With the recent release of DEVO’s new album, Something for Everybody, it’s important not to lose sight of that two decade gap when new DEVO material was rarer than diamond encrusted, gold plated diamonds. In 2001, however, there was a slight glint of light in the darkness, a mysterious album by a band called The Wipeouters, headed up by Mark Mothersbaugh, and featuring some of the DEVO alumni. Was this the comeback we were waiting for? Was this DEVO under an assumed name, ready to assault our brains with more de-evolved weirdness? A preliminary tracer shot, in preparation for the main salvo, a new loud shot from the big spud gun?
In short, no.
In long, The Wipeouters is pretty much what it says on the tin, and what that tin says is that it’s a reunion of the Mothersbaugh brothers’ first band, a 60’s surf-rock band. Add to this a back story about how The Wipeouters actually invented surf rock in their parents basement, in the suburbs of Akron, miles from any coast that people could actually surf on, and how drummer Josh Mancell was with the band from the beginning, despite not even being born when the band formed. Whatever. It’s silly, but provides a good context for the disc—90% basic surf-rock, though not without a bit of spillover from DEVO here and there. Take the squeaky synthesizers and megaphone vocals in “Twist ‘n’ Launch”—I don’t think there’s any surf band that wrote lyrics like “well I’ll be brainwashed / if that don’t float your boat / this spud’s no beauty queen”. Of course, in proper surf rock style, the majority of the tracks are solidly instrumental, and the songs with lyrics fit that pretty standard 60’s surf-rock milieu. Don’t come here expecting poignancy.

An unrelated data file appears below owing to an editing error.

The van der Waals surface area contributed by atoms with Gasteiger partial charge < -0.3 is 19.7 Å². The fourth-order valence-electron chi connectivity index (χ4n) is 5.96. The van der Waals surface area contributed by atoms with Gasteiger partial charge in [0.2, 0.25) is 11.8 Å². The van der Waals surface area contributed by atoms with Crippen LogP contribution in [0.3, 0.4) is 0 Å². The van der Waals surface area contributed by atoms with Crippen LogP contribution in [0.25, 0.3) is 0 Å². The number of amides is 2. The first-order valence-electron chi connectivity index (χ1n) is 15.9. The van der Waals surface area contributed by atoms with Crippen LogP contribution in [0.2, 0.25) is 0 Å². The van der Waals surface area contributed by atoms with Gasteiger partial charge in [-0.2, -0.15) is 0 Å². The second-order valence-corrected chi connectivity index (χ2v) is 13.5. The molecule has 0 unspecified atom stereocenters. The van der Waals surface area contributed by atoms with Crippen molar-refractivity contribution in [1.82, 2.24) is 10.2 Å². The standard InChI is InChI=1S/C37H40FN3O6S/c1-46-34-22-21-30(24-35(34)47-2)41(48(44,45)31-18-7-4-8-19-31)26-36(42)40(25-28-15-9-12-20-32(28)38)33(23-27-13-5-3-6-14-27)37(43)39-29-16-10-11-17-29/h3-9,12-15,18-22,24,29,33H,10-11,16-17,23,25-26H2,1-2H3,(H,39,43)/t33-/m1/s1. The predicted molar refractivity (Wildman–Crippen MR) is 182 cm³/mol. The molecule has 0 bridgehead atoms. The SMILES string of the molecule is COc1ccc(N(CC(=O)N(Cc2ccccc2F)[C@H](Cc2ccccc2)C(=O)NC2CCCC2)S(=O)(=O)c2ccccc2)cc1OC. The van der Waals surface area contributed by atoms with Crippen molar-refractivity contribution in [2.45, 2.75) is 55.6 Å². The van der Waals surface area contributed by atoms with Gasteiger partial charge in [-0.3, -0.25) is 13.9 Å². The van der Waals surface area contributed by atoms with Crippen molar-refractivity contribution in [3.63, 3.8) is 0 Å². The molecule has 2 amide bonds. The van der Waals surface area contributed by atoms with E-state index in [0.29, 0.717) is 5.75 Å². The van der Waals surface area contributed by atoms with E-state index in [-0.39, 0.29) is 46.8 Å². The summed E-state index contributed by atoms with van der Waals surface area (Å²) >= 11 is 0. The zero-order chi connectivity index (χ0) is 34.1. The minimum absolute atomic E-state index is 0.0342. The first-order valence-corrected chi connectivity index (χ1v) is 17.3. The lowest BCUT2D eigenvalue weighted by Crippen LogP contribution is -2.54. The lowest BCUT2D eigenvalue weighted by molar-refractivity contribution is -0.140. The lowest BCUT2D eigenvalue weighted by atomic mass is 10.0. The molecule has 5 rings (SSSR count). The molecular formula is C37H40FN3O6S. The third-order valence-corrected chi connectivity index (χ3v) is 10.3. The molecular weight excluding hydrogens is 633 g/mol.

Instead, come here for some bad-ass guitar playing. P’Twaaang!’s greatest strength is in showing off the talents of one Bob “Bob 1” Mothersbaugh. If there’s been an under-appreciated guitar player in rock music, it’s Bob—not just under-appreciated by the music world, but by his own band, too. One could write a book on how DEVO’s post 1981 output basically ignored Bob’s skills, but let’s focus on the positives here. Except, perhaps, for the synth-driven “Ravin’ Surf” (which goes on for about five minutes longer than it should…), all of the songs on P’Twaaang! provide a basic backbeat for Bob to lay down some pure, clean, unadulterated surf guitar. You hear every damn note the man plays, clear as day. There hasn’t been an album that showcased Bob this well since Q: Are We Not Men? A: We Are Devo! Oh, but I do go on. There’s also some pretty damn epic synth and organ playing by Mark Mothersbaugh, too. While it can descend into a bit of masturbation, such as on the aforementioned “Ravin’ Surf,” Mark’s playing gives (most of) these tracks the perfect sheen of vintage sounding surf organ, and the occasional foray into modern sounds.
And, it does get pretty modern from time to time. “Ravin’ Surf” goes into almost IDM territory, there’s an Indian influence on “Wounded Surfer,” complete with sitar, DEVO-style synth wiggling abounds in the background of a number of the songs. In fact, the most DEVO sounding this thing gets is on the epic “Luna Goona Park,” which features Jerry Casale on vocals, and also has a nice little synthesized bass line. It feels a bit like a lost B-side from DEVO’s Smooth Noodle Maps era, which always got a worse rap than it deserved. Anyhoo… And then there’s the album closer “Shut Up, Little Man” which these bizarre sampled clips of a guy yelling at another guy, over a simple, but effective, surf-rock instrumental bed. It works, and is one of the high points of the record.
So, should you track this little bugger down? That depends. Do you like surf music? Do you like DEVO? Do you like DEVO enough to put up with 3/5ths of the band (depending on the track) performing surf music? If you answered “yes” to any two of those questions, you should check this out. Recently, this disc was put back in print by Cleopatra Records with new, and totally bizarre cover art, so it’s not that hard to find. Worth a try.